Did you read the first line as a simple, exclamatory sentence or as an adjective modifying a noun?
In this case, both readings are intended.
I had been looking for a non-consumable way for my students in Language Arts Lab to play/practice with sentence structure, parts of speech, and punctuation. Using little pieces of note cards for each new “sentence puzzle” seemed so wasteful. Taking inspiration from a mom who stored small word blocks in a clear canister for similar purposes, I got the idea to use the skipping rocks I had collected in a similar way. I love the look and feel of the rocks, and though I ran out of the free rocks and had to supplement with purchased rocks (only $1 at Dollar Tree!), overall, I am pleased with their functionality. The upside of the black rocks is we can write on them with chalkboard markers, so anytime we want to change up our word selection, we can.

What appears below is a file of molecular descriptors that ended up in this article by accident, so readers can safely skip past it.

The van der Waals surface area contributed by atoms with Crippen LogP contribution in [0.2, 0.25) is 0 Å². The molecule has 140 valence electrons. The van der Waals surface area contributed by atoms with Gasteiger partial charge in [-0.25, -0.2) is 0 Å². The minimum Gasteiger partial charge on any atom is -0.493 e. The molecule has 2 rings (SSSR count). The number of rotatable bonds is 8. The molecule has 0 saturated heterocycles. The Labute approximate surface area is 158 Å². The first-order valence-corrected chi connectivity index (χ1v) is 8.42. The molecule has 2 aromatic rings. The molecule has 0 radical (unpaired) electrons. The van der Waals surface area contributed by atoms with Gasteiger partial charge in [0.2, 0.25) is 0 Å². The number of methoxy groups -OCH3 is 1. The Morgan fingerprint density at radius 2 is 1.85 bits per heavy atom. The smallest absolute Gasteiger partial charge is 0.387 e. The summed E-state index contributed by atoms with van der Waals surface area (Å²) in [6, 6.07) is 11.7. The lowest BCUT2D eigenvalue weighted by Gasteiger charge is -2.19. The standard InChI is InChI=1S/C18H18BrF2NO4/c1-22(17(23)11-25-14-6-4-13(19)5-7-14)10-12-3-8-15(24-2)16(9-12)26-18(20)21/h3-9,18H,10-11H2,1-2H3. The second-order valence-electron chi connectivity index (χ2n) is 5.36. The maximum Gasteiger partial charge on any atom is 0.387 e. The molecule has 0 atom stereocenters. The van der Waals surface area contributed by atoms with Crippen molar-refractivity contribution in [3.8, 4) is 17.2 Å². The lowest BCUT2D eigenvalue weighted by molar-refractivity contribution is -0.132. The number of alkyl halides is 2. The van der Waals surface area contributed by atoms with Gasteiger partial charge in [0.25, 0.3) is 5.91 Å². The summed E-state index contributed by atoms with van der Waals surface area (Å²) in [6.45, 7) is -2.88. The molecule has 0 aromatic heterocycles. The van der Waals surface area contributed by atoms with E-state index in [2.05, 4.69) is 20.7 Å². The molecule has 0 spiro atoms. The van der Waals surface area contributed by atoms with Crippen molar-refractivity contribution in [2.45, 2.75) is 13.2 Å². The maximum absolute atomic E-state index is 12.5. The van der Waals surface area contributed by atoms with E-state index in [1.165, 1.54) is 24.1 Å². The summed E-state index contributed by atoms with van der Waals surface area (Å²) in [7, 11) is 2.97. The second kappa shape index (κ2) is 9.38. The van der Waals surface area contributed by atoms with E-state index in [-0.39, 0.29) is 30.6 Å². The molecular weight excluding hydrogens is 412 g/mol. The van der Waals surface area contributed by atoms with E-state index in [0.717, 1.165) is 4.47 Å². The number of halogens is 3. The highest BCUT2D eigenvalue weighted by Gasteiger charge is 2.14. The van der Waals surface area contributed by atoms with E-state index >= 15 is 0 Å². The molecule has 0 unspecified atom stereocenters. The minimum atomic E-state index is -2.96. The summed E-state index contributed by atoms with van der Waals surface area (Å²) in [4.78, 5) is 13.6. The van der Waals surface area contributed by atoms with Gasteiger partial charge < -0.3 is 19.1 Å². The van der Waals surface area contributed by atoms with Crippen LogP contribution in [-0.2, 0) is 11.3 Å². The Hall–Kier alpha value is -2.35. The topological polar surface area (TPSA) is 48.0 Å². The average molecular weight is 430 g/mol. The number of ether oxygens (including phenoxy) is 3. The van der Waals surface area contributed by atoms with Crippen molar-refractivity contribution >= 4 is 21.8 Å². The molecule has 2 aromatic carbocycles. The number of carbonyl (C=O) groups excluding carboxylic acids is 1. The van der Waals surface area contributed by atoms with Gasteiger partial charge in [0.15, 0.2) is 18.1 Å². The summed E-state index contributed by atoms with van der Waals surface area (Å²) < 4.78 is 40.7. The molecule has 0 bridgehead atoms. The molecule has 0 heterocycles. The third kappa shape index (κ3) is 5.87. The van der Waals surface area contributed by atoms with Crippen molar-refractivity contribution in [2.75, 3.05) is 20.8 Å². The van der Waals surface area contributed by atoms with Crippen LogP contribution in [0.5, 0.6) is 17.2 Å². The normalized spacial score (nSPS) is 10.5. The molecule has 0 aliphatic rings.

As you can see in the pictures, I am currently sorting them in “parts of speech” sections. This leads to good conversation about where words should be sorted when they are out of the context of a sentence. For instance, in which section would you put “down”? Is it an adverb or a preposition? How about “work”? Noun or verb? You get the idea. : )
How to use “Language Rocks”:
- Let them create sentences of their own from the words available.
- Let them create “Mad Lib” style sentences.
- Reinforce memory work (poetry, Scripture, speeches, etc.), by solving sentence “puzzles”.
- Integrate new vocabulary (from various subjects) into the word mix.
- Let them add in words from their “working vocabulary”/ areas of interest. (Minecraft, sports, princesses, sharks, ballet, etc.)
- Practice correct punctuation placement.
Make a set for your family and enjoy exploring language together with “Language Rocks”!